Mount Vernon is owned and maintained in trust for the people of the United States by the Mount Vernon Ladies' Association of the Union, a private, non-profit organization (501c3) founded in 1853 by Ann Pamela Cunningham. The Association is the oldest national historic preservation organization in the country, and it has always been in the forefront of the restoration field. It is directed by a Board of Regents, comprised solely of women, who represent nearly 30 states. Also, a Board of Advisors of prominent citizens from across the country convenes twice a year to provide additional input on Mount Vernon's governance. The estate, gift shops and dining facilities are operated by over 500 paid employees and over 400 volunteers.
Mount Vernon is the most popular historic estate in America and is open 365 days a year. Over 80 million people have visited Mount Vernon since 1860, when the estate was officially opened to the public. Mount Vernon welcomes an average of one million guests each year.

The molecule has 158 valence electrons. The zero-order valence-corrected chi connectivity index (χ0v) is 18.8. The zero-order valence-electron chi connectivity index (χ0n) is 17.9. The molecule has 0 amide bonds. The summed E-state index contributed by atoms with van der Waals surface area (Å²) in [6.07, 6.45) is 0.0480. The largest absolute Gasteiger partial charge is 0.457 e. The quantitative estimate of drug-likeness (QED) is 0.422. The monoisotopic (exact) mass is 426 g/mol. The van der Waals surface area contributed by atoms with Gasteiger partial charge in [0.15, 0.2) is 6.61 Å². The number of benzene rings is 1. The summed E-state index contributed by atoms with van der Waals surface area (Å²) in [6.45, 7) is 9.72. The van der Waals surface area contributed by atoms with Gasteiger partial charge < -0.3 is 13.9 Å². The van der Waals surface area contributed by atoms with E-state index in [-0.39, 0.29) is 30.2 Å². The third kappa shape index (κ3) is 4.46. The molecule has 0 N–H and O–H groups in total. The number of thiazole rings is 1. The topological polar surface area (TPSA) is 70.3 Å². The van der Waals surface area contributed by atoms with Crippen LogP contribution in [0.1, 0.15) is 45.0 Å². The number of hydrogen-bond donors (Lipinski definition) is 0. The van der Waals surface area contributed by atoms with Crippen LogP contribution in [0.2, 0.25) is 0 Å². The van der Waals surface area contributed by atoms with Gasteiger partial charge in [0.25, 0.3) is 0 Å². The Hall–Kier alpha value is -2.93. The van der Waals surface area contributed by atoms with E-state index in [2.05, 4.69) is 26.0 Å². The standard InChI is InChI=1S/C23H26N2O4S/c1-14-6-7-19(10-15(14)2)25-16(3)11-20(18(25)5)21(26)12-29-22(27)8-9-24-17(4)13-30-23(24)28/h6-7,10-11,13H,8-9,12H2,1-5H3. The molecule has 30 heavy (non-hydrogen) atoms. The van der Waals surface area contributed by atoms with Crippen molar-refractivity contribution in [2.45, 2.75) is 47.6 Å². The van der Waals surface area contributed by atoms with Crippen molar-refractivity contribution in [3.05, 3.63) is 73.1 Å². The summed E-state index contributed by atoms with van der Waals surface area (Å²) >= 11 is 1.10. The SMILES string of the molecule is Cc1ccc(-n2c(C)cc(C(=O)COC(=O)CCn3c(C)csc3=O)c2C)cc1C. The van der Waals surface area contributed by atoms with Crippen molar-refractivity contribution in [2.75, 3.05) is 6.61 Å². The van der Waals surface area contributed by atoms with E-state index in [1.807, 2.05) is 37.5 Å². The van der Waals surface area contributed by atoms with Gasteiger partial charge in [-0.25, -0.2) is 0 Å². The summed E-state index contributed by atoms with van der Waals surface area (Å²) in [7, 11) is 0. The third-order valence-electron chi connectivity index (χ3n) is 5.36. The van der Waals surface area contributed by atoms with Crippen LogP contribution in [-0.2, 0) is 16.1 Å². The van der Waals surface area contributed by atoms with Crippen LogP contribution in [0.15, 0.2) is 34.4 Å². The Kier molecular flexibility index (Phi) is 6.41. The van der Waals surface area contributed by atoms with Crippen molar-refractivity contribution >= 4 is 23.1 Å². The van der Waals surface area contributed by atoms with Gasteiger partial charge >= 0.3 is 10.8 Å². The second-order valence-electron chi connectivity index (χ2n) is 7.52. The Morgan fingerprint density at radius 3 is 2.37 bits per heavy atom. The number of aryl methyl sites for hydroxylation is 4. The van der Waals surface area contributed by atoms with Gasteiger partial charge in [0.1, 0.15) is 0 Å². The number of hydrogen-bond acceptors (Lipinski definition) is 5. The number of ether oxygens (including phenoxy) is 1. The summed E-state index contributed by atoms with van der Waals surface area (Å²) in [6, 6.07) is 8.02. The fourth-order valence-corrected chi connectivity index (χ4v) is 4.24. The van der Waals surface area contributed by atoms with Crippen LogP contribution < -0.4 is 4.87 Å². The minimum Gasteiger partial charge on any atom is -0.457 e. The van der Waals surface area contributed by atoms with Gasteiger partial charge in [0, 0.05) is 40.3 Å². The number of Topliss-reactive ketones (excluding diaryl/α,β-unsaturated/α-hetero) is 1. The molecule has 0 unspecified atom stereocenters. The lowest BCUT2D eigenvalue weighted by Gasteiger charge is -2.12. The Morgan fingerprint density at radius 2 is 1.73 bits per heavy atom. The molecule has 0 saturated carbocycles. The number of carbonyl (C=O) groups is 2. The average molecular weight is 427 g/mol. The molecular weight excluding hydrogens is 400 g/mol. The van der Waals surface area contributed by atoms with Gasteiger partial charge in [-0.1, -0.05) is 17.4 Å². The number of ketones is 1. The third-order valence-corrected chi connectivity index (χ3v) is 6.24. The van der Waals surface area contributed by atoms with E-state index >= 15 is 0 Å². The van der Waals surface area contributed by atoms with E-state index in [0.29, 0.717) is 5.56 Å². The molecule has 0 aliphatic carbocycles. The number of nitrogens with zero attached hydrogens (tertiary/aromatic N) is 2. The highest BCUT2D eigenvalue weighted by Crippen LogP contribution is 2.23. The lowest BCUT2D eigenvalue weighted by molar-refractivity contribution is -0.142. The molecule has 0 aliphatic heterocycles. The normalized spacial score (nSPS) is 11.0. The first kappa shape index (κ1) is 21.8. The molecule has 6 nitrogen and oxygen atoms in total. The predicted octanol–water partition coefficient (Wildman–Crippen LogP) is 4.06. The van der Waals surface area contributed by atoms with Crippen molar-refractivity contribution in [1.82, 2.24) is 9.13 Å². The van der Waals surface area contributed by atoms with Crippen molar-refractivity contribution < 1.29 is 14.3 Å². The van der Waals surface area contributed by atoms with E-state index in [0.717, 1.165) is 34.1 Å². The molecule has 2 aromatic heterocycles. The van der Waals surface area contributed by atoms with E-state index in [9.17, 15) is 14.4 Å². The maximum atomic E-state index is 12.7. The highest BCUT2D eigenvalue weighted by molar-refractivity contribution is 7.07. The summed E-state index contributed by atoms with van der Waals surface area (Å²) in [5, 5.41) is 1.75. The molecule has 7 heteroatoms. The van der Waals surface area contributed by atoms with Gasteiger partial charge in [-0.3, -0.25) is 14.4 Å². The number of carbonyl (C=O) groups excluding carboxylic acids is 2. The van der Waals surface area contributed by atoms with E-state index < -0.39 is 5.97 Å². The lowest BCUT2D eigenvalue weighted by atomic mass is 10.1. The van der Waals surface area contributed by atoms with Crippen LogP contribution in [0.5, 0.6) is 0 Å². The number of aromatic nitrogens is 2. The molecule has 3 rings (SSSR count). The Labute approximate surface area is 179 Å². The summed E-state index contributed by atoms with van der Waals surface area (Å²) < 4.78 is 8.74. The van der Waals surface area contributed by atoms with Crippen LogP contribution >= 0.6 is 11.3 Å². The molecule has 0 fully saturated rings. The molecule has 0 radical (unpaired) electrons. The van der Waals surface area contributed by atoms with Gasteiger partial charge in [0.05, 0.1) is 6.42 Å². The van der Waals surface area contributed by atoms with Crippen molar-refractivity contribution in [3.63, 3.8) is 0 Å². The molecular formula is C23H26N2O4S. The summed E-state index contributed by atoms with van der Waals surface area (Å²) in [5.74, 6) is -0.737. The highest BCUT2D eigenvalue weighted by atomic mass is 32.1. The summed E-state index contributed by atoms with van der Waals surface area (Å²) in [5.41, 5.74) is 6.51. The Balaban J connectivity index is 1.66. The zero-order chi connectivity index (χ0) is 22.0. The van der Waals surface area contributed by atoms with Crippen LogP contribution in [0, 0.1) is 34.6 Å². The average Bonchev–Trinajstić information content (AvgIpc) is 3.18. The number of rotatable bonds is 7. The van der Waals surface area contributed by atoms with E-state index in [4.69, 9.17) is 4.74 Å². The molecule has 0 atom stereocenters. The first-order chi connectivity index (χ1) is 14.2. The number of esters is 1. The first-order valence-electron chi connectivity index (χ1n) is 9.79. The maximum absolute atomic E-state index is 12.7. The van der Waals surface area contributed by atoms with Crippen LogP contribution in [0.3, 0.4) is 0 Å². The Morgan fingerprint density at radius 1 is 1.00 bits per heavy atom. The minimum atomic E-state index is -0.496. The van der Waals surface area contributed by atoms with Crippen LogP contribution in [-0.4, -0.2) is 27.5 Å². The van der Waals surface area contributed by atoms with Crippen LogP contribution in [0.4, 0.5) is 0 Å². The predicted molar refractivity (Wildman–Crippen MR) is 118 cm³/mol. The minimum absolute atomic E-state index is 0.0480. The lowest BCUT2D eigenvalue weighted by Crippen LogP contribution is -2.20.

The estate, gardens and farm of Mount Vernon totaled some 8,000 acres in the 18th century. Today, nearly 500 acres of this historic property have been preserved along the banks of the Potomac River. Guests can see Washington’s mansion and other original structures. The estate also includes the tomb of George and Martha Washington, a memorial dedicated to the slaves who lived and worked on the estate, the Ford Orientation Center, and the Donald W. Reynolds Museum and Education Center which includes 25 theaters and galleries, and the Fred W. Smith National Library for the Study of George Washington at Mount Vernon. Mount Vernon does not accept grants from federal, state or local governments, and no tax dollars are expended to support its purposes. Primary sources of income are revenue from the retail and dining facilities, ticket sales, and donations from foundations, corporations, and individuals.